And it added, though with more phrases, something to the following effect: Hurry! Pay quick! Or you will lose your chance! In conclusion the whole was wound up with many wise and moral observations about legitimate business, interests of stockholders, heavy capitalists, economical management, and other such things; and it bestowed some rather fat compliments upon the honorable Abraham Bee and the Trustees.

Having concocted this choice morsel of bait, they set it in the great stream of newspapers, there to catch fish. In plain terms, with some cash and some credit⁠—for their means would not even reach to pay in advance the whole of their first advertising bill⁠—they managed to have their advertisement published during several weeks in a carefully chosen group of about thirty of the principal newspapers of the United States.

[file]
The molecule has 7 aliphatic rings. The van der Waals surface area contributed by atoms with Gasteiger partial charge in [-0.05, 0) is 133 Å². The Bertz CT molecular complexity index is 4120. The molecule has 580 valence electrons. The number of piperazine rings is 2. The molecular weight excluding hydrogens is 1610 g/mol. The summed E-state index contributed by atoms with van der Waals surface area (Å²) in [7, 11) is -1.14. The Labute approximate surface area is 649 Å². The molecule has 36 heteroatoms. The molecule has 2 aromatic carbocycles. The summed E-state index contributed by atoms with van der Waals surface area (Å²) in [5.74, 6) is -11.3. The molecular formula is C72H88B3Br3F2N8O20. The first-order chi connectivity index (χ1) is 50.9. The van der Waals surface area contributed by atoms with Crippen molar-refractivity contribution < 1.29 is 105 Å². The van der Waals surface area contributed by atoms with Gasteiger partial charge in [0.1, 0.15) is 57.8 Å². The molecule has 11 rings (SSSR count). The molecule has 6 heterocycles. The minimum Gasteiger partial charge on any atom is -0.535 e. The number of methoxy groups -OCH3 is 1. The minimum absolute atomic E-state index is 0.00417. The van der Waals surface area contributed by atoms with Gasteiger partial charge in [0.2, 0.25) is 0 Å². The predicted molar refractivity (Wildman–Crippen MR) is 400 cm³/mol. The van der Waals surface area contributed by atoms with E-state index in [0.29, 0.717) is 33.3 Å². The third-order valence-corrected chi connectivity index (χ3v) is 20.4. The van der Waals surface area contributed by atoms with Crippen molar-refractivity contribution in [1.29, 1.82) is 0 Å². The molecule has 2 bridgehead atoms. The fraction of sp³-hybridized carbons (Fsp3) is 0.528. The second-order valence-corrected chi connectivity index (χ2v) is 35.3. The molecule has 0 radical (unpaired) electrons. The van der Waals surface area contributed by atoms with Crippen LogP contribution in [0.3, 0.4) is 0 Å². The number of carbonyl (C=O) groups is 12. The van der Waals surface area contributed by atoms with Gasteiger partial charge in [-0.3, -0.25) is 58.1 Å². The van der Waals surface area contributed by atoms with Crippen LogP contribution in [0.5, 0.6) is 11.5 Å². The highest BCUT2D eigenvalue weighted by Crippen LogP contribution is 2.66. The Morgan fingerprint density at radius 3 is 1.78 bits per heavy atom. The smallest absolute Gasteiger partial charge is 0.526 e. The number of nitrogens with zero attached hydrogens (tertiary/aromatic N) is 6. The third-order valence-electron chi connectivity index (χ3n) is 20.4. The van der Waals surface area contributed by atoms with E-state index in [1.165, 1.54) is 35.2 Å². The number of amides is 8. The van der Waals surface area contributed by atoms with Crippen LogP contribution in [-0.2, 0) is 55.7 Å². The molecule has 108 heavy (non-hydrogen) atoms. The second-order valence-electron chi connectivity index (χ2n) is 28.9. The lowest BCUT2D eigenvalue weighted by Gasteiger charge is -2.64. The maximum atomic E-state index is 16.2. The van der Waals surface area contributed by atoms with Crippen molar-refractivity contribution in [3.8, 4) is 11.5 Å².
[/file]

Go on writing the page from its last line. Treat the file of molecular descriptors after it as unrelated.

The whole web was now woven; and Rolleum and Digwell, like two hungry spiders, squatted in their den, every nerve thrilling to feel the first buzz of the first fly. It was natural that the scamps should feel a good deal excited: it was life or death with them. If a confiding public, in answer to their impassioned appeal, should generously remit, they were made men for life. If not, instead of being rich and respected gentlemen, they were ridiculous, detected swindlers.